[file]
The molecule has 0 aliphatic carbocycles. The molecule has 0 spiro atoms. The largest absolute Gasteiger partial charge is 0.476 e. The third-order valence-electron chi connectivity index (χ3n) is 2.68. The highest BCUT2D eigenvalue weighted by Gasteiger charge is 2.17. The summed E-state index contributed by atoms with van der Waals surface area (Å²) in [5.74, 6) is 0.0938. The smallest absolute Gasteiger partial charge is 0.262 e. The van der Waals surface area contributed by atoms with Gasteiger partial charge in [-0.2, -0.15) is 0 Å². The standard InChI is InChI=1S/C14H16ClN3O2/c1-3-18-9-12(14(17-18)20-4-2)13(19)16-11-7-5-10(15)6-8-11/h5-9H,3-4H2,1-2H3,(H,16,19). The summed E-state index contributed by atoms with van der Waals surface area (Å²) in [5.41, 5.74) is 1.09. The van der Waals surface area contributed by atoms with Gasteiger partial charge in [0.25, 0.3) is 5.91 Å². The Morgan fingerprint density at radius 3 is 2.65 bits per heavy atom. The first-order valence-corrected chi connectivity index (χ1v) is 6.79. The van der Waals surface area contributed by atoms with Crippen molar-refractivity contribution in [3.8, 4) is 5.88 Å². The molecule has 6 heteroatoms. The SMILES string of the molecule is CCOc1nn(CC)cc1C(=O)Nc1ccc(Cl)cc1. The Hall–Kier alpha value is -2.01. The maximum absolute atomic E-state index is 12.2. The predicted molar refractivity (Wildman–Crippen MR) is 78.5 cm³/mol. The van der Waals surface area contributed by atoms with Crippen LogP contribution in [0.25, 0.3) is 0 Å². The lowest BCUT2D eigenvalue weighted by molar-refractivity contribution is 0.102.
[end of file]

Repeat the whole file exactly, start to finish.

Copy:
The molecule has 0 aliphatic carbocycles. The molecule has 0 spiro atoms. The largest absolute Gasteiger partial charge is 0.476 e. The third-order valence-electron chi connectivity index (χ3n) is 2.68. The highest BCUT2D eigenvalue weighted by Gasteiger charge is 2.17. The summed E-state index contributed by atoms with van der Waals surface area (Å²) in [5.74, 6) is 0.0938. The smallest absolute Gasteiger partial charge is 0.262 e. The van der Waals surface area contributed by atoms with Gasteiger partial charge in [-0.2, -0.15) is 0 Å². The standard InChI is InChI=1S/C14H16ClN3O2/c1-3-18-9-12(14(17-18)20-4-2)13(19)16-11-7-5-10(15)6-8-11/h5-9H,3-4H2,1-2H3,(H,16,19). The summed E-state index contributed by atoms with van der Waals surface area (Å²) in [5.41, 5.74) is 1.09. The van der Waals surface area contributed by atoms with Gasteiger partial charge in [0.25, 0.3) is 5.91 Å². The Morgan fingerprint density at radius 3 is 2.65 bits per heavy atom. The first-order valence-corrected chi connectivity index (χ1v) is 6.79. The van der Waals surface area contributed by atoms with Crippen molar-refractivity contribution in [3.8, 4) is 5.88 Å². The molecule has 6 heteroatoms. The SMILES string of the molecule is CCOc1nn(CC)cc1C(=O)Nc1ccc(Cl)cc1. The Hall–Kier alpha value is -2.01. The maximum absolute atomic E-state index is 12.2. The predicted molar refractivity (Wildman–Crippen MR) is 78.5 cm³/mol. The van der Waals surface area contributed by atoms with Crippen LogP contribution in [0.25, 0.3) is 0 Å². The lowest BCUT2D eigenvalue weighted by molar-refractivity contribution is 0.102.